This is the story: Mary Katherine Horony was the daughter of Dr Michael Horony from Pest. Dr Horony landed a position as the Court Physician for Emperor Maximilian of Mexico; he and his wife, however, died in 1865 two years before Benito Juarez dethroned the Emperor. Kate and her sibling were shipped to the States, where some years later in 1876, Kate was to meet Wyatt Earp who introduced her to John Henry “Doc” Holliday and they fell in love. They eventually joined the Earp brothers who had settled in the newly founded town of Tombstone, Arizona, where Doc established himself as a dentist and Kate bought a saloon which was to be known as “Big nose Kate” saloon.
When the cattle owners and the Merchant Association came to blows in 1881, the cattle owners hired Ike Clanton as Sheriff and the Merchants Association hired Wyatt Earp as their Sheriff. The story that followed is known as the “shootout at the OK Corral” of Hollywood fame...
If you go today to Tombstone and you visit the Boothill Cemetery, you can see the tombs of the Clanton and the McLaury as well as Doc Holliday and Big nose Kate, who is buried in a special section of the cemetery surrounded by a fence. Inside that fence are buried the Jewish pioneers of Tombstone. So why do I tell you the story?
The most obvious reason is because it is an interesting piece of American history that shows how the Jews were intimately involved in the building of this country (I could tell you the story of the Goldwater -Goldwasser- family, but that is for another time).
The second reason is to show how interfaith marriages are hardly a “new thing”, and that then – as now -people married those they love; they sometimes belong to the same community, and sometimes they don't.
The third reason is about choice. Kate chose to be buried in the Jewish section even when she didn't attend a synagogue nor did she have close connections with a Jewish community. In this regard, an even more interesting story is that of Benjamin Gratz, a scion of the Philadelphia Gratz family who moved to Lexington (KY) to run the family's commercial enterprises in the area. He eventually married a non Jewish woman and his descendants are no longer Jewish. When he died, however, the local merchants association wanted to honor his wishes and have a Rabbi officiate at his funeral. They went all the way to Cincinnati and brought in Rabbi Stephen Wise who wrote in his memoirs about that funeral, describing it as “the only funeral I ever officiated in where the only Jews were myself and the deceased” Again, Benjamin chose to die a Jew.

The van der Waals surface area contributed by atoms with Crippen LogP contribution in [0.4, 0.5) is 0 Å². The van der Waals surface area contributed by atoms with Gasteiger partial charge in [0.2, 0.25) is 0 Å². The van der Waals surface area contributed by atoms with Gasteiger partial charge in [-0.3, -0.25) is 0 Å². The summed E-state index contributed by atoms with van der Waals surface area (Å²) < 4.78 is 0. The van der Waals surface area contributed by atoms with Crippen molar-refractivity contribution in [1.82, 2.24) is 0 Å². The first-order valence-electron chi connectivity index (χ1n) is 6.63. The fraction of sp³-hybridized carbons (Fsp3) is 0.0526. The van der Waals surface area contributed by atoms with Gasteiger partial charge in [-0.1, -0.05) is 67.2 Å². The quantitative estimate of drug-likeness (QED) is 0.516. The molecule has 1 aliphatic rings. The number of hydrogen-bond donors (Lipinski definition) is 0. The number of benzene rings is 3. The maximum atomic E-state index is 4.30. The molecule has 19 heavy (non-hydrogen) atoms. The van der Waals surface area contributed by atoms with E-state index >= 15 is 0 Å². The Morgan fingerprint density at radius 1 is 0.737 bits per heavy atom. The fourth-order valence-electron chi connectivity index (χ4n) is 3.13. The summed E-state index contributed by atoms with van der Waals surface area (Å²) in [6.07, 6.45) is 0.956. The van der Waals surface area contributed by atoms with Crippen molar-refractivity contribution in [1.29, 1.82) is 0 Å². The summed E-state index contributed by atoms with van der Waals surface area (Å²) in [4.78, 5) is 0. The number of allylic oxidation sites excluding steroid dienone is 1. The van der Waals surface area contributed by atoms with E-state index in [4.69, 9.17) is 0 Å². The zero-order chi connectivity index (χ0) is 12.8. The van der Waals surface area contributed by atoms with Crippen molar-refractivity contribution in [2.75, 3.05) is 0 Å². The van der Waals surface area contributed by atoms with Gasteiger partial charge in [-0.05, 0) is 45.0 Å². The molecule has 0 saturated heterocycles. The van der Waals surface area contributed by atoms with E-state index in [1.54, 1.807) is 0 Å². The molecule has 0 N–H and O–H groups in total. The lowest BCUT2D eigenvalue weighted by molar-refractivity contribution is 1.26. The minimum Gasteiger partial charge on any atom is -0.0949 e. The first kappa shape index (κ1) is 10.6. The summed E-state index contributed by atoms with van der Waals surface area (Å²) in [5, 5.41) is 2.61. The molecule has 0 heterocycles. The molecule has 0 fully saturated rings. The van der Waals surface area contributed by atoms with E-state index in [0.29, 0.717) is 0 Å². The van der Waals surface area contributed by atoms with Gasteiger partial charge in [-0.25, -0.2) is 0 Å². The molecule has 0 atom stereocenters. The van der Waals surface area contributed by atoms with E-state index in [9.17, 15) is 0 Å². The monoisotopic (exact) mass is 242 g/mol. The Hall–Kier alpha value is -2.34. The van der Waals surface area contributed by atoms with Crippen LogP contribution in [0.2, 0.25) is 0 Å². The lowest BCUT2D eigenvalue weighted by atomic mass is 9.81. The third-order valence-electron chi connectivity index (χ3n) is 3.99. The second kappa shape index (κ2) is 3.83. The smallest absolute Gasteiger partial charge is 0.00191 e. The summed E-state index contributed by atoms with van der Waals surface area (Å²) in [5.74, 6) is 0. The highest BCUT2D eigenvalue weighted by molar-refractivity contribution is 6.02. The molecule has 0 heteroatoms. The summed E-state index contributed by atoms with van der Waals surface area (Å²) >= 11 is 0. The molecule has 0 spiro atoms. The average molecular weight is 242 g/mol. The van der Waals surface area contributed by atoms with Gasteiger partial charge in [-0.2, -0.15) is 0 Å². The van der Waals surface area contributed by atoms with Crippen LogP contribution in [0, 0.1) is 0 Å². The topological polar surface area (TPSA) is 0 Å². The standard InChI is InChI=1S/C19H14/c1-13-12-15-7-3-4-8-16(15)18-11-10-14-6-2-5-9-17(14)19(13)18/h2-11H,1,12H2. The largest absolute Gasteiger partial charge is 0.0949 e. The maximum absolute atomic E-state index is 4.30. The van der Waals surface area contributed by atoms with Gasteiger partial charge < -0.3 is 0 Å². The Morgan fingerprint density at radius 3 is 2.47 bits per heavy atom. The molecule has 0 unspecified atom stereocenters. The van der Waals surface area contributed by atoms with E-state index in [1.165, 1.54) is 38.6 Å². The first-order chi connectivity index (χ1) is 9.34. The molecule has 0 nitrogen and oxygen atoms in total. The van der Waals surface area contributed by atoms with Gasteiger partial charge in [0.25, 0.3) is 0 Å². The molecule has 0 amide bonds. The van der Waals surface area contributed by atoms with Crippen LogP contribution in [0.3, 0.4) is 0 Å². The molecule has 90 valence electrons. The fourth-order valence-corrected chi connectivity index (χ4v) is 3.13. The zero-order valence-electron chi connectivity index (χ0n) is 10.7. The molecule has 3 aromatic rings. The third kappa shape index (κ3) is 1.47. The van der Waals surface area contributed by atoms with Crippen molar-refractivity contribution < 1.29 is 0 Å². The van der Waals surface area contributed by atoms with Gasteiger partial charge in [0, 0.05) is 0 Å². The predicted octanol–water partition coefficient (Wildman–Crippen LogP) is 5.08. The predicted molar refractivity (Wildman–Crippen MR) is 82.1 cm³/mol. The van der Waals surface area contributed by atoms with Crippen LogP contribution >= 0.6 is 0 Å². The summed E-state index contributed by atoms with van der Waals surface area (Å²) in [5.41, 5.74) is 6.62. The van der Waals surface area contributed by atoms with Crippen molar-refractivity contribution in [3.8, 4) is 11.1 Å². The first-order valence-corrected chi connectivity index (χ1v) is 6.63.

But today, in 2012, we all choose to live as Jews. Whether we are born into the tribe or attach ourselves to it, remaining a Jew in the XXI Century is a matter of choice. And choices are informed by education. It is not accidental that many studies show that people who attended a Jewish Day School growing up are more likely to be involved, more likely to marry within the tribe, more likely to contribute to Jewish causes, more likely to be supportive of Israel, and so on and on...
Jewish Day School Education has been one of the most important breeding grounds of Jewish leaders, not only because of the strong emphasis on Jewish Identity beyond religious observance, but also because of the positive context in which that identity evolves. In the days of Big nose Kate, there was not much escape from being Jewish, but in our world, escaping is easy – and Jewish Day School education provides an alternative. I know I owe my own personal involvement in Jewish life and my interest in the Jewish community to my being educated in a Jewish Day School...
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